Potential evolutionary dead ends for humanity and ways to avoid them
Nov. 13, 2023.
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We're in a "polycrisis," warn scientists
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Scientists have identified 14 “evolutionary traps” for human societies at large, ranging from global climate tipping points to misaligned artificial intelligence, chemical pollution, and accelerating infectious diseases.
The Anthropocene—the geological epoch shaped by us humans—is showing more and more cracks, says Peter Søgaard Jorgensen, researcher at the Stockholm Resilience Centre at Stockholm University and the Royal Swedish Academy of Sciences.
Multiple global crises, such as the Covid-19 pandemic, climate change, food insecurity, financial crises, and conflicts have started to occur simultaneously in a “polycrisis.”
“The human species has been too successful and, in some ways, too smart for its own future good,” says Jørgensen, lead author of a new landmark study published today in the open-access journal Philosophical Transactions of the Royal Society B, with insights from a wide range of different scientific disciplines across the natural and social sciences and humanities.
The new study shows how humanity could get stuck in “evolutionary traps”—dead ends that occur from initially successful innovations. The study identifes 14 of these, including the simplification of agriculture, economic growth that does not deliver benefits for humans or the environment, the instability of global cooperation, climate tipping points, and artificial intelligence.
Simplifying agricultural systems is an example of such a trap—relying on a few highly productive crops such as wheat, rice, maize, and soya—means that calories produced have skyrocketed over the past century. But the food system has become very vulnerable to environmental change, such as weather extremes or new diseases.
On the verge of getting stuck
Of the 14 evolutionary traps, 12 are in an advanced state, meaning that humankind is on the verge of getting stuck to a degree where it becomes very difficult to get out. These evolutionary traps tend to reinforce one other.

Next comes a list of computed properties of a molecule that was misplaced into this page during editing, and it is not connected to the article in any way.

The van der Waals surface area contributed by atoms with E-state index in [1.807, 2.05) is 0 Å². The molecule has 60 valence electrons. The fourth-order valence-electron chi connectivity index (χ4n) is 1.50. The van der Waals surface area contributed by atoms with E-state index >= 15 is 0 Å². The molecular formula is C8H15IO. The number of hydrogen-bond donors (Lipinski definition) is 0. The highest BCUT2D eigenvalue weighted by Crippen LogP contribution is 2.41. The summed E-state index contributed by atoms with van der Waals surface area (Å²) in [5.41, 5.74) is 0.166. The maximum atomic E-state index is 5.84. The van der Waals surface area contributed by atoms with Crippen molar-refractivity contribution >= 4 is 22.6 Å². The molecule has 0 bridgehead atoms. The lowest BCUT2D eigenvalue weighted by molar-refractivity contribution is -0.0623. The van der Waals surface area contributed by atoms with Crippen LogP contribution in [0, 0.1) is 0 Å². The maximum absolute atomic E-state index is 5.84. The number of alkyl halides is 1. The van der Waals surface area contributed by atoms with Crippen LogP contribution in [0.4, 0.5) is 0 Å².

The researchers suggest that two dead ends that are currently kess advanced are the autonomy of technology (AI/robotics) and loss of social capital through digitalization, the researchers suggest.
Evading the traps
The new assessment also looks into why societies struggle so hard to move out of these traps. “The evolutionary forces that created the Anthropocene do not work well in today’s global systems, where social and environmental problems grow in places that seem distant to the societies that could prevent them.
Also, “addressing them often requires global collaboration on a scale that many evolutionary forces often do not align well with,” says co-author Lan Wang-Erlandsson, researcher at the Stockholm Resilience Centre at Stockholm University and the Royal Swedish Academy of Sciences’ Anthropocene laboratory.
This doesn’t mean that humanity is doomed to fail, argue the researchers. But we must start to transform our societies actively.
“It’s time for humans to become aware of the new reality and to collectively move where we want to as a species,” explains Jørgensen. “Our creativity, and our power to innovate and collaborate equip us with the perfect tools to actively design our future. We can break out of dead ends and business-as-usual, but for that, we must nurture the capacity for collective human agency and design settings where it can flourish.”
Citation: Peter Søgaard Jørgensen et al. Evolution of the polycrisis: Anthropocene traps that challenge global sustainability. Philosophical Transactions of the Royal Society B: Biological Sciences. Vol. 379, Issue 1893. https://doi.org/10.1098/rstb.2022.0261 (open-access)